I was a hardscape stonemason for twenty years, building walkways, terraces, and dry-laid stonewalls. My favorite task was building natural-looking ledges to integrate a new home perched awkwardly on a bulldozed dirt mound, back down into the natural rhythms of nature. I would first conceive what I wanted to build, gather likely-looking stones with my backhoe, and load them in my dump truck. Inevitably, however, the stones rebelled on the trip back to the job site, shapeshifting into forms that stymied my original plan of action.
I had to start all over again. What is it with those rocks? I agree with Mark Peter Keane, who worked with stone masters in Kyoto, Japan, for two decades. He always claimed that rocks had a mind of their own. We also understand that setting the first stone is the most important because it determines the path of all who follow.
That's where the rubber meets the road.
After the first stone is set, Keane explains,“From here on, the placement of the other stones will follow the precedent of the first one. The ancient nobles wrote … ‘follow the request of the stone.’ … because for them the stone was animate. It had desires, natural dispositions, requests, the fulfillment of which was essential.1
Indeed, I discovered by trial and error, I had no choice but to honor Keane’s ancient mentors. If I tried to think through which piece of ledge should go next, it would stand out like a sore thumb. If I tried to measure which rock should go in the next in a wall, it would refuse to fit.
Inevitably, whenever I tried to think myself through the day, things went haywire. Conversely, when I wasn't thinking, I often had magical days when rocks fit perfectly and looked fabulous.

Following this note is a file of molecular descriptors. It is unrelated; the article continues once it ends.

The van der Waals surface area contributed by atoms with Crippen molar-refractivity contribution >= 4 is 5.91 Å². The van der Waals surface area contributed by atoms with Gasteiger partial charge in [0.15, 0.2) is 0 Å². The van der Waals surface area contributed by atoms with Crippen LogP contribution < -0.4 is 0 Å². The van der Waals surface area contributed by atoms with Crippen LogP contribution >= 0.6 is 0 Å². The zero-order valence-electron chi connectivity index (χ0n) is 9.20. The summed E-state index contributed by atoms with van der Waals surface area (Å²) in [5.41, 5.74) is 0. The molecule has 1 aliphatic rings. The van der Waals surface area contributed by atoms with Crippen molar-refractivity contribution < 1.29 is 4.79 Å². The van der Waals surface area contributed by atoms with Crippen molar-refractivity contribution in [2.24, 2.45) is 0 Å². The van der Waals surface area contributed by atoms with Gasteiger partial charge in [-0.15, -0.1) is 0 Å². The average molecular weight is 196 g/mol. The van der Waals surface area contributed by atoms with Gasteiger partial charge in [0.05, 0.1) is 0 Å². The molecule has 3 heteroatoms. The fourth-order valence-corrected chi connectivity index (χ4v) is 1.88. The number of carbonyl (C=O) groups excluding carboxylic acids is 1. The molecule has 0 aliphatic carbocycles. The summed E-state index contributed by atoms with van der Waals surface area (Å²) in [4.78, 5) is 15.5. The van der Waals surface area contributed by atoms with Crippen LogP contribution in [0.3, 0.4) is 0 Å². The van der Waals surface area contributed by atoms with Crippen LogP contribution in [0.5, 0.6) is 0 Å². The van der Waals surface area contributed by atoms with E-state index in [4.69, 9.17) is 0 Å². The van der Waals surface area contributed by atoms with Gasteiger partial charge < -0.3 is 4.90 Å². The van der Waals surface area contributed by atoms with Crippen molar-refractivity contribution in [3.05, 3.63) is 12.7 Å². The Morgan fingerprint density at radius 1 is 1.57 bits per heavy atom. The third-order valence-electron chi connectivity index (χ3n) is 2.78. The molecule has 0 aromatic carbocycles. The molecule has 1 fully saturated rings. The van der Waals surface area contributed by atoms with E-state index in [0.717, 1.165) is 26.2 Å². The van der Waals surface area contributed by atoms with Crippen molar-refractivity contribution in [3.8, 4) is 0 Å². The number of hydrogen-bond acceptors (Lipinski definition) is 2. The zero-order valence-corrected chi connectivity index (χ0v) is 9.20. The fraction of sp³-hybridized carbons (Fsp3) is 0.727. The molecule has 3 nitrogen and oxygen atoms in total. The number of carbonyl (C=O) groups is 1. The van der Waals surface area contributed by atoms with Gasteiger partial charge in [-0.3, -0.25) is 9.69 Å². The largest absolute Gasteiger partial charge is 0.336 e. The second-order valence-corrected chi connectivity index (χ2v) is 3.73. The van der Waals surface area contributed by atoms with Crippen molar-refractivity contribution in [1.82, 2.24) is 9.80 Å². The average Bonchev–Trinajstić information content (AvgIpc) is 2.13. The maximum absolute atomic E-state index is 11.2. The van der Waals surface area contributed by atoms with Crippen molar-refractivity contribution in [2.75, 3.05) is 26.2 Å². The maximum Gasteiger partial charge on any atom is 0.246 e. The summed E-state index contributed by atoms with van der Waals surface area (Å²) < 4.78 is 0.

We've all experienced it: being wholly absorbed in the activity at hand, being so involved that we lose our sense of time or even our sense of self. This state of being is what folks describe when they say they're in the zone or groove.
In his ground-breaking work on creativity, Mihaly Csikszentmihalyi2 called this state of being "flow," describing it as being totally focused, "completely involved in an activity for its own sake. The ego falls away. Time flies. Every action, movement, and thought follows inevitably from the previous one, like playing jazz."
We’ve all felt it: "Talking to a friend, reading to a child, playing with a pet, or mowing the lawn can each produce flow, provided you find the challenge in what you are doing and then focus on doing it as best you can."3
It's not a conscious process; it's more akin to Eastern spiritual practices, where the core idea is not to force or grasp our way through life but to live spontaneously in harmony with the natural order of the cosmos.
Finding flow is my secret sauce, not just in stonework but in writing. In both pursuits, setting the first piece determines what will follow. Words like rocks don’t dutifully report for duty just because they have been asked; instead, they volunteer when summoned by their comrades who came before.
In closing, I want to poise a larger question, so far left unsaid: Where does our ability to think come from? For most of our existence on earth, humans have believed our thoughts originate from a greater reality outside of ourselves, not from our tiny, three-pound brain.
Maybe it's time to revisit this question because some facts speak for themselves: while cultures rise and fall, stones and stories persist.
1 Keane, Marc; Keane, Marc Peter. The Art of Setting Stones (p. 105). Stone Bridge Press.
2 1 Csikszentmihalyi, Mihaly (1990). Flow: The Psychology of Optimal Experience. New York: Harper and Row